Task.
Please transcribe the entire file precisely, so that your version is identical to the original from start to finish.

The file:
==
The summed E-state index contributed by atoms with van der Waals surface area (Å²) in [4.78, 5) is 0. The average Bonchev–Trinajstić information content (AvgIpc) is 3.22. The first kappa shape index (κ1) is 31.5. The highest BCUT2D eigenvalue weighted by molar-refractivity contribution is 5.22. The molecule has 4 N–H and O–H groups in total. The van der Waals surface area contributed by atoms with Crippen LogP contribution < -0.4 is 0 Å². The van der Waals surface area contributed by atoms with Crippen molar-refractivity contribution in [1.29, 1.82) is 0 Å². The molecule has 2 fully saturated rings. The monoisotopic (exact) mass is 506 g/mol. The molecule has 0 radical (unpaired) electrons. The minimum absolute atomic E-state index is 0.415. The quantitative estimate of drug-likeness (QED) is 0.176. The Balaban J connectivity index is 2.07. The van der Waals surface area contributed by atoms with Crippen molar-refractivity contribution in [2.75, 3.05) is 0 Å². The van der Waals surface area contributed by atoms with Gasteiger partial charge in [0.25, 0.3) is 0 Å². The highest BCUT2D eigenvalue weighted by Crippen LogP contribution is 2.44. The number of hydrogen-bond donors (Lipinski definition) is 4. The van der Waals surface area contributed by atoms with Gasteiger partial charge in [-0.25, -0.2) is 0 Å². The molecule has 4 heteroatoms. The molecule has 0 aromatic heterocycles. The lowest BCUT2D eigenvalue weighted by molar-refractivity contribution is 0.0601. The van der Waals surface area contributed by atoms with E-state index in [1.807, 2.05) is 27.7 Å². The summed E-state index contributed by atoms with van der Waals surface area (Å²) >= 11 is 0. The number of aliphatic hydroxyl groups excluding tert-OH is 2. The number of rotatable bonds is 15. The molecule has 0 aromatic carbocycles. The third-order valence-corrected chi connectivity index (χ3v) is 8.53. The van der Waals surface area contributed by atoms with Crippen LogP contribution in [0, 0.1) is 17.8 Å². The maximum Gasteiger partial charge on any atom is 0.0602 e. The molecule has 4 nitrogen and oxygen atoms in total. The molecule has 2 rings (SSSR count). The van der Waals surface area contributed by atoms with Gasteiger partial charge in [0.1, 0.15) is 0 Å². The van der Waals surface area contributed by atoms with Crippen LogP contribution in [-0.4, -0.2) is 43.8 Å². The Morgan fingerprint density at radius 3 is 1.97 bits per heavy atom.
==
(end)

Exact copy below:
The summed E-state index contributed by atoms with van der Waals surface area (Å²) in [4.78, 5) is 0. The average Bonchev–Trinajstić information content (AvgIpc) is 3.22. The first kappa shape index (κ1) is 31.5. The highest BCUT2D eigenvalue weighted by molar-refractivity contribution is 5.22. The molecule has 4 N–H and O–H groups in total. The van der Waals surface area contributed by atoms with Crippen LogP contribution < -0.4 is 0 Å². The van der Waals surface area contributed by atoms with Crippen molar-refractivity contribution in [1.29, 1.82) is 0 Å². The molecule has 2 fully saturated rings. The monoisotopic (exact) mass is 506 g/mol. The molecule has 0 radical (unpaired) electrons. The minimum absolute atomic E-state index is 0.415. The quantitative estimate of drug-likeness (QED) is 0.176. The Balaban J connectivity index is 2.07. The van der Waals surface area contributed by atoms with Crippen molar-refractivity contribution in [2.75, 3.05) is 0 Å². The van der Waals surface area contributed by atoms with Gasteiger partial charge in [0.25, 0.3) is 0 Å². The highest BCUT2D eigenvalue weighted by Crippen LogP contribution is 2.44. The number of hydrogen-bond donors (Lipinski definition) is 4. The van der Waals surface area contributed by atoms with Gasteiger partial charge in [-0.25, -0.2) is 0 Å². The molecule has 4 heteroatoms. The molecule has 0 aromatic heterocycles. The lowest BCUT2D eigenvalue weighted by molar-refractivity contribution is 0.0601. The van der Waals surface area contributed by atoms with E-state index in [1.807, 2.05) is 27.7 Å². The summed E-state index contributed by atoms with van der Waals surface area (Å²) >= 11 is 0. The number of aliphatic hydroxyl groups excluding tert-OH is 2. The number of rotatable bonds is 15. The molecule has 0 aromatic carbocycles. The third-order valence-corrected chi connectivity index (χ3v) is 8.53. The van der Waals surface area contributed by atoms with Crippen LogP contribution in [0, 0.1) is 17.8 Å². The maximum Gasteiger partial charge on any atom is 0.0602 e. The molecule has 4 nitrogen and oxygen atoms in total. The molecule has 2 rings (SSSR count). The van der Waals surface area contributed by atoms with Gasteiger partial charge in [0.1, 0.15) is 0 Å². The van der Waals surface area contributed by atoms with Crippen LogP contribution in [-0.4, -0.2) is 43.8 Å². The Morgan fingerprint density at radius 3 is 1.97 bits per heavy atom.